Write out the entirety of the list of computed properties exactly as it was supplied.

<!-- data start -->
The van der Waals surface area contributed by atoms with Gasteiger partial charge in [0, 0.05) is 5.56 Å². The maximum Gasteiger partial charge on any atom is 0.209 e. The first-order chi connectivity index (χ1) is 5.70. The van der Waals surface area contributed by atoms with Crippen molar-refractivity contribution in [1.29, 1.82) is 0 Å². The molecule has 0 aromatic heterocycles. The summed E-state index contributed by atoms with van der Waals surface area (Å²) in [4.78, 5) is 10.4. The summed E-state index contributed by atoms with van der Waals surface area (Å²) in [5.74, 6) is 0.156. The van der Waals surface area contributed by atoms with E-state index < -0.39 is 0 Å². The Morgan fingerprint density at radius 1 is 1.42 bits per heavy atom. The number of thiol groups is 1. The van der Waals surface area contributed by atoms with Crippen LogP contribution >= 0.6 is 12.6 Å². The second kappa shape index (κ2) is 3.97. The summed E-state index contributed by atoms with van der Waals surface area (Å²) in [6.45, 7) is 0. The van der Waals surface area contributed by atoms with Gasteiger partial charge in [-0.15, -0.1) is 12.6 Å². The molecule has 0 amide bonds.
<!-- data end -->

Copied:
The van der Waals surface area contributed by atoms with Gasteiger partial charge in [0, 0.05) is 5.56 Å². The maximum Gasteiger partial charge on any atom is 0.209 e. The first-order chi connectivity index (χ1) is 5.70. The van der Waals surface area contributed by atoms with Crippen molar-refractivity contribution in [1.29, 1.82) is 0 Å². The molecule has 0 aromatic heterocycles. The summed E-state index contributed by atoms with van der Waals surface area (Å²) in [4.78, 5) is 10.4. The summed E-state index contributed by atoms with van der Waals surface area (Å²) in [5.74, 6) is 0.156. The van der Waals surface area contributed by atoms with E-state index < -0.39 is 0 Å². The Morgan fingerprint density at radius 1 is 1.42 bits per heavy atom. The number of thiol groups is 1. The van der Waals surface area contributed by atoms with Crippen LogP contribution >= 0.6 is 12.6 Å². The second kappa shape index (κ2) is 3.97. The summed E-state index contributed by atoms with van der Waals surface area (Å²) in [6.45, 7) is 0. The van der Waals surface area contributed by atoms with Gasteiger partial charge in [-0.15, -0.1) is 12.6 Å². The molecule has 0 amide bonds.